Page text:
Looking to the future
Moving forward, there are three directions in which LinkedEarth intends to grow this year — and we’d love for you to be a part of it: (1) a more workable version of PaCTS, representative of broader engagement; (2) closer integration of data standards with science-enabling code; (3) collaborations on grand challenges. Hear us out.
We convened an informal “Town Hall” meeting at AGU to touch base with some of the PaCTS paper co-authors, or other community members interested in joining the effort (see picture). Three action items stood out:
- The need to re-invigorate archive-specific working groups (e.g. trees, marine sediments, MARPA, etc). While the LinkedEarth wiki provided a platform for tracking discussion and votes, it was not the preferred mode of communication for many scientists, and we decided that it is far more beneficial to let individual groups self-organize and pick the communication tools that best serve them, as long as they come up with a written document summarizing the standard (drawing inspiration from the PaCTS paper if necessary).
- The need to distinguish 5 categories: minimal, essential, recommended, desired and superfluous. “minimal” will espouse the definition of the schema.org initiative, and we will emphasize that “essential” is not “desired”.
- The need for each working group to come up with one exemplar dataset per archive. Stored in the LiPD format, such a dataset will showcase what a maximally complete dataset embodying best practices would look like, serving as a goalpost for others.
- The need to integrate PaCTS into the creation of Linked Paleo Data (LiPD) files. As we have described elsewhere, LiPD is the emerging standard container for paleo(climate) data, and we will work in the coming year to integrate PaCTS v1.0 into the LiPD playground, which provides a web interface and quite a bit of hand-holding to create LiPD files.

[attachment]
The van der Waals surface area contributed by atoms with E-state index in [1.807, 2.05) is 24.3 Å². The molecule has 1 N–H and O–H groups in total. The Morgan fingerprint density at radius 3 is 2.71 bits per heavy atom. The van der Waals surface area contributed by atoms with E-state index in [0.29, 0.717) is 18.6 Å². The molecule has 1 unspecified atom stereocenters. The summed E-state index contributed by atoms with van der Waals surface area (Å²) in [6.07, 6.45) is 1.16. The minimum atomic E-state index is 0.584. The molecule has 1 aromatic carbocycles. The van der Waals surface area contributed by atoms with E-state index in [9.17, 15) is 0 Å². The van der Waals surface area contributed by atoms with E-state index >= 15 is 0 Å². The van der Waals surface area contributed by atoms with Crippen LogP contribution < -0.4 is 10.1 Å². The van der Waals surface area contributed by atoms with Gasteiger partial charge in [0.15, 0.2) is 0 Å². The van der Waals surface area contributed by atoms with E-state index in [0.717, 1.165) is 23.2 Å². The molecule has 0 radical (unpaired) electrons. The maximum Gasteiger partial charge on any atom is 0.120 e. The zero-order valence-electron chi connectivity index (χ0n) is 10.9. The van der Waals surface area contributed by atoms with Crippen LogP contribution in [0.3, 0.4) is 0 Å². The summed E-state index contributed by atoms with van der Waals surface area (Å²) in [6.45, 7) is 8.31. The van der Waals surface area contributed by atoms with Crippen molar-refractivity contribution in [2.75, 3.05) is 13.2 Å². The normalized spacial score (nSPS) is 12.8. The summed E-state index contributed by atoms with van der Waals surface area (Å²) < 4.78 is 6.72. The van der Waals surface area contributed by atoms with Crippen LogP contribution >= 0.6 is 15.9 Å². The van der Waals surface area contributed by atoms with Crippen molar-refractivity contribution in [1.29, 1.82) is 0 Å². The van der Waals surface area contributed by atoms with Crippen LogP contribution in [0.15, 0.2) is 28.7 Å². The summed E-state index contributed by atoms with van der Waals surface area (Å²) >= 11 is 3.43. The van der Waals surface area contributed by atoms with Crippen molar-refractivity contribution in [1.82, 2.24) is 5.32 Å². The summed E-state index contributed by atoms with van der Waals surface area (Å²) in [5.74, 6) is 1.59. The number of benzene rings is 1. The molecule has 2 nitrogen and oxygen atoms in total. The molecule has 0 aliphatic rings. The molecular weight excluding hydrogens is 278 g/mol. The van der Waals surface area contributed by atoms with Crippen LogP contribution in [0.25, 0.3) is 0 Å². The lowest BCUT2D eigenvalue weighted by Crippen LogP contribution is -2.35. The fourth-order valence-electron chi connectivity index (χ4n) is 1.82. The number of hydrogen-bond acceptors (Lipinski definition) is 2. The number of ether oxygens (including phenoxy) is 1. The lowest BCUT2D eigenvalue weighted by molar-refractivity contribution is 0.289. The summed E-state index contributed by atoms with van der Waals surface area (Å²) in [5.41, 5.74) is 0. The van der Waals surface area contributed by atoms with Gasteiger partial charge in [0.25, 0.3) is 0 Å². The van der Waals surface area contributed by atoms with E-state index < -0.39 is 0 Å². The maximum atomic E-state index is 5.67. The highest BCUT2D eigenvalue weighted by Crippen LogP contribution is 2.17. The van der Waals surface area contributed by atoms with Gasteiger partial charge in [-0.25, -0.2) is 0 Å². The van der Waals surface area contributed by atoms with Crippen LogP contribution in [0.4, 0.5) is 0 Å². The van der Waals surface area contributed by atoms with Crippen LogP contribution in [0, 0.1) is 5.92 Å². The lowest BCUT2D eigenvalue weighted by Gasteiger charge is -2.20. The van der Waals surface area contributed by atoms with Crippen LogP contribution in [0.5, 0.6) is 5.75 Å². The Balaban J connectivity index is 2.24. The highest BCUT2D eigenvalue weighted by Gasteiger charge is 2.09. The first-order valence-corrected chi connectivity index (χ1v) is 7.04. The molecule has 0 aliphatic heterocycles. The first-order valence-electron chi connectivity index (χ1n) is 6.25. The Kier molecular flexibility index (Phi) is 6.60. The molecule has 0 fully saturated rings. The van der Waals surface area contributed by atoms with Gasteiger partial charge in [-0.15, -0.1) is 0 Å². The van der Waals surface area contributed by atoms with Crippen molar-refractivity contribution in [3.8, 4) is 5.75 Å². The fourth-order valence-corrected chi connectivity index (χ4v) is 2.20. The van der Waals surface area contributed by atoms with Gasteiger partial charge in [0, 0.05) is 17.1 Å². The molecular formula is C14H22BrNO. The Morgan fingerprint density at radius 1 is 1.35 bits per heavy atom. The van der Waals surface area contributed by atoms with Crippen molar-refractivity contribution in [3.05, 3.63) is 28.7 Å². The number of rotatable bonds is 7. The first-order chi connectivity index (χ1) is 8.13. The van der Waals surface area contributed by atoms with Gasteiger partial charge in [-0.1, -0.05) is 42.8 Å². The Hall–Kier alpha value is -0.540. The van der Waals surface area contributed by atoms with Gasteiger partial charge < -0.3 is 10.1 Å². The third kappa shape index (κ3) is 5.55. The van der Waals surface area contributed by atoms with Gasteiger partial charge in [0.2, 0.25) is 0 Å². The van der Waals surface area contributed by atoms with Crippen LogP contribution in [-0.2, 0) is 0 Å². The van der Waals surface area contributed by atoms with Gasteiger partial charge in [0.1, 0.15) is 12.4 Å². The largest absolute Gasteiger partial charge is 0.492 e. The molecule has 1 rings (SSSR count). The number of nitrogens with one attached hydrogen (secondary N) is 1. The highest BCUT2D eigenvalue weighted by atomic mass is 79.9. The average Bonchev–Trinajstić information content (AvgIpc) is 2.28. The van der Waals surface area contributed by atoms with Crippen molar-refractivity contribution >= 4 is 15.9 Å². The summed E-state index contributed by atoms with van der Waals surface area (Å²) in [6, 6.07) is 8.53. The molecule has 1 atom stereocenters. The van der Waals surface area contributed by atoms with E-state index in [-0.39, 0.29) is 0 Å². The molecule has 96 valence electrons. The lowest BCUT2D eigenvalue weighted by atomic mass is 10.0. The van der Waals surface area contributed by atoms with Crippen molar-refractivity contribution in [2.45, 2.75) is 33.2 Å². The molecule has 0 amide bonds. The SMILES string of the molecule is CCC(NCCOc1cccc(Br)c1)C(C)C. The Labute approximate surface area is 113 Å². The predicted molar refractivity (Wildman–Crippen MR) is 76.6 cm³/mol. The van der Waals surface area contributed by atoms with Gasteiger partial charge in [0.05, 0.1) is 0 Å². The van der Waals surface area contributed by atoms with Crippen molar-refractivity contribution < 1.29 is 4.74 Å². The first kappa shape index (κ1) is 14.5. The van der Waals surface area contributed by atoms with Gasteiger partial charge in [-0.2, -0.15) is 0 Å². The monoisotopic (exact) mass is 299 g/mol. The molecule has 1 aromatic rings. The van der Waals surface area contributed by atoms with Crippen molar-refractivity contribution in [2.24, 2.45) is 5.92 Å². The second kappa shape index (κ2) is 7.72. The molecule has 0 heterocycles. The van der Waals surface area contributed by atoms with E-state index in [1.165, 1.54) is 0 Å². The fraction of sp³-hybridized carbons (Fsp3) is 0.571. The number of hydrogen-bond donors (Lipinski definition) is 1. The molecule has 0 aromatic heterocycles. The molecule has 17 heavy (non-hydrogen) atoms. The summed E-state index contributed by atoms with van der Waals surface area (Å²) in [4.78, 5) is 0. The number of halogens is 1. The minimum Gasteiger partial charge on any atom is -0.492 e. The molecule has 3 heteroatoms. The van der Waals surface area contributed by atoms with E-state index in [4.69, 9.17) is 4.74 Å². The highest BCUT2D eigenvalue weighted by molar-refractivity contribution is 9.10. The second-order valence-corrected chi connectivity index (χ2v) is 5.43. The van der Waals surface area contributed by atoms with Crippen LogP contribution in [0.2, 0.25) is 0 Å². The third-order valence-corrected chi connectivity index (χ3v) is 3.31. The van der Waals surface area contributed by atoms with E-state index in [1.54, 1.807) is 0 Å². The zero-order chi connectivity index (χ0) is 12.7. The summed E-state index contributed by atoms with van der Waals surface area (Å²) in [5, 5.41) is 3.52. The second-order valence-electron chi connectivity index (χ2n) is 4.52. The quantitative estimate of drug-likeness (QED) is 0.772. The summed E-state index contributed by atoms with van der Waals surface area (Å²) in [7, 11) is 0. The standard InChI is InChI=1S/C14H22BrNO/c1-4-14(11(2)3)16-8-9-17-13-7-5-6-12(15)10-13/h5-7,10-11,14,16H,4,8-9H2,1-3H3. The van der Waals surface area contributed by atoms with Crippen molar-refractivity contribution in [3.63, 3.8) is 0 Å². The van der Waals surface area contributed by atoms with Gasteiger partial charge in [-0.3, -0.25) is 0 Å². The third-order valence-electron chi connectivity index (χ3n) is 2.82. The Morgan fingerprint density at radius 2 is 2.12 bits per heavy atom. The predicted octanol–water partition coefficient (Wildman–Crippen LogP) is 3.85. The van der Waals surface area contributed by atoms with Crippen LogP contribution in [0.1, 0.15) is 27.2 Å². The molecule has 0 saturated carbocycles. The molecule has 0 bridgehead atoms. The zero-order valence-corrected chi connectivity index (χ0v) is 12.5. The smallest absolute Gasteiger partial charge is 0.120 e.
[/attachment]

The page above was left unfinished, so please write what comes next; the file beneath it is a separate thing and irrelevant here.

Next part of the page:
At LinkedEarth, we’ve never thought of data in isolation. True, in a data-driven science like ours, data are paramount. But on their own, data don’t do much. LinkedEarth is all about squeezing as much information as possible from existing data, so we have, since the very beginning, always had our eye on what EarthCube calls “science-enabling” capabilities. To us, that means building user-friendly, open source codes that can ingest LiPD-formatted data and facilitate routine and advanced tasks:
- Pyleoclim, the python arm of our operations, is already in beta, and some of it was used to great effect in this PNAS paper. Deborah also previously shared how its methods could be used to test the link (or lack thereof?) between solar activity and climate. Pyleoclim v1.0 will be released by the end of March and include basic timeseries analysis including spectral and wavelet analysis with missing and time-uncertain data, correlation and causality analysis, mapping and plotting, and a query function to directly link to the LinkedEarth wiki.
- GeoChronR, its R evil twin, has been available on github for a while, and will be released as a proper R package in the coming months. This spring we are tidying up the GeoChronR package, simplifying installation, and finalizing a manuscript describing the core functionality of the package. This includes creating or loading age ensembles, age-uncertain correlation, regression (calibration), EOF and spectral analysis, along with publication-quality plotting and visualization functions.
There is substantial overlap between the two packages, giving our users a plethora of choices, and harnessing the most powerful capabilities of both languages. We hope that this will convince you to invest the time to put your data into LiPD (observing PaCTS guidelines, if that makes sense to you), because doing so will give you instant access to a smogarsbord of analytical tools.
Tools, however, are only as interesting as the uses to which they put. This Spring, we will respond to the latest EarthCube solicitation with a collaborative project, where we will put these tools at the service of some big paleoclimate questions. If you are game and want to play with us, let’s talk! You know where to find us.